What moment? Fertilization is a complex process, with a series of steps.
First, the sperm cell binds to the pellucid zone surrounding the egg. This is specific; sperm and egg have to recognize each other and bind appropriately. You don’t want the sperm to bind to every epithelial cell of the reproductive tract, after all, and you don’t want the egg cell to be receptive to every passing white blood cell.
This binding triggers the acrosome reaction. The tip of the sperm cell ruptures releasing enzymes that break down the glycoproteins surrounding the egg and exposing the sperm cell membrane and the egg cell membrane locally.
Those two membranes then fuse, and the sperm cell nucleus is drawn into the cortex of the egg. This is called docking and invagination.
Docking triggers a wave of electrical activity in the egg cell membrane; from the point of entry, a ring of depolarization sweeps rapidly across the egg, causing vesicles to fuse and dump their contents into the space surrounding the egg, creating a barrier to additional sperm trying to enter. This can be visualized using chromophores that change color in response to membrane voltage, or that react to the binding of calcium, the important ion that crosses the membrane at this step.
The germinal vesicles, or nuclei, of sperm and egg then move via cytoskeletal transport towards each other and fuse to create a single diploid nucleus.
This is all routine and relatively well understood stuff. I’ve seen it in fish and frogs and sea urchins, it’s relatively easy to visualize. “Easy” meaning that it can be done with readily available reagents and gear: I’ve done it myself with calcium-sensitive dyes (not cheap), a fluorescence microscope (not at all cheap), a filter wheel for multi-wavelength visualization (another additional cost), an intensified digital camera (we’re still talking thousands of bucks), and special software (which in my case was cheap, because I wrote it myself). But still, lots of labs have the equipment necessary for it, so it’s not that unusual.
It may also be useful. As it turns out, healthy eggs have a strong depolarization response to sperm entry, which some researchers are suggesting could be helpful in assessing zygote health in in vitro fertilization. They’re visualizing the reaction with fluorescent molecules that respond to the release of zinc from the egg, and seeing that there’s variability in the strength of the response, and that it may be correlated with embryo viability.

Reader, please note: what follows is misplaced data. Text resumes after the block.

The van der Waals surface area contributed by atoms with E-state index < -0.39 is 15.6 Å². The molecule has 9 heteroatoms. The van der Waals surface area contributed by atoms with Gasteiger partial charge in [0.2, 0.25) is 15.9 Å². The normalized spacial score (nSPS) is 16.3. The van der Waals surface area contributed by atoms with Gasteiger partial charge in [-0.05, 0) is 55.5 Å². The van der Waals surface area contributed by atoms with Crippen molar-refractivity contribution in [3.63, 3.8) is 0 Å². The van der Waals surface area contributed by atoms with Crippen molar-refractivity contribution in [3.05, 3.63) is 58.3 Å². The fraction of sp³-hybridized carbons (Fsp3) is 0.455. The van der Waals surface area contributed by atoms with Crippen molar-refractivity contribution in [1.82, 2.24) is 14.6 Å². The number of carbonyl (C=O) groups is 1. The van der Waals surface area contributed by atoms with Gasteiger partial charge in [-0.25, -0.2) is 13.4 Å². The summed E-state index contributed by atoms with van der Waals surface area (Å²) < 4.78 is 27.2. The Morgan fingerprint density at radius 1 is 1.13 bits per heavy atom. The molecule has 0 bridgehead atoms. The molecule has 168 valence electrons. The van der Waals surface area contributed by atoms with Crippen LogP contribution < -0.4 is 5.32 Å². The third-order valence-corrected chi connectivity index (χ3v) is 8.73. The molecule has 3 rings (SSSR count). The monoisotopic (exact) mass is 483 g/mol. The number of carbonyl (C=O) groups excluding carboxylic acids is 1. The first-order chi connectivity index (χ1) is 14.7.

Unfortunately, the media doesn’t get it. Bright flash of light marks incredible moment life begins when sperm meets egg, announces the Telegraph. Wrong in multiple ways. No, there is no bright flash of light. There is a chemical reaction at fertilization that can be visualized with chemical reagents and some fancy optical equipment in vitro — ova do not radiate photons and none of that stuff was present in the fallopian tubes of most women at the moment of fertilization.
Also, that is not the “moment life begins”. The sperm is alive. The egg is alive. What’s being seen is part of the process of forming a block to polyspermy, and it occurs before the actual fusion of two haploid nuclei.
But if the Telegraph is bad, wait until Ray Comfort gets hold of this observation. And his followers start gushing over it.
There’s so much nonsense there.
Wow! Jesus said He was the Light of the world…this proves it! No, it doesn’t.
No wonder we love fireworks so much. They happened when we began our lives!!! There were no fireworks at fertilization, unless you happened to be bathed in a specific fluorescent compound and had extremely sensitive eyes as a zygote.
this proves life is at conception so its a baby no more early abortions. Life is the release of tiny amounts of zinc? And my favorite:
Unfortunately, the anti-God evolutionists will try to explain this away as simply a “natural” chemical reaction as the sperm and egg make contact. Scales will form over their eyes like Saul’s.
But it is! You can’t simultaneously declare that science ‘proves’ life begins at conception and dismiss the phenomena that science is describing!
Also, no one seems to be catching on to the core intent of the research. It’s looking at ways to evaluate embryos produced by in vitro fertilization and decide which ones are worthy of implantation, and which should be discarded. It’s also making it obvious that a large proportion of fertilized eggs are not particularly viable, and that fertilization is not a magic process bestowing insta-humanity. If that’s God’s finger touching the eggs, God is killing a lot of embryos.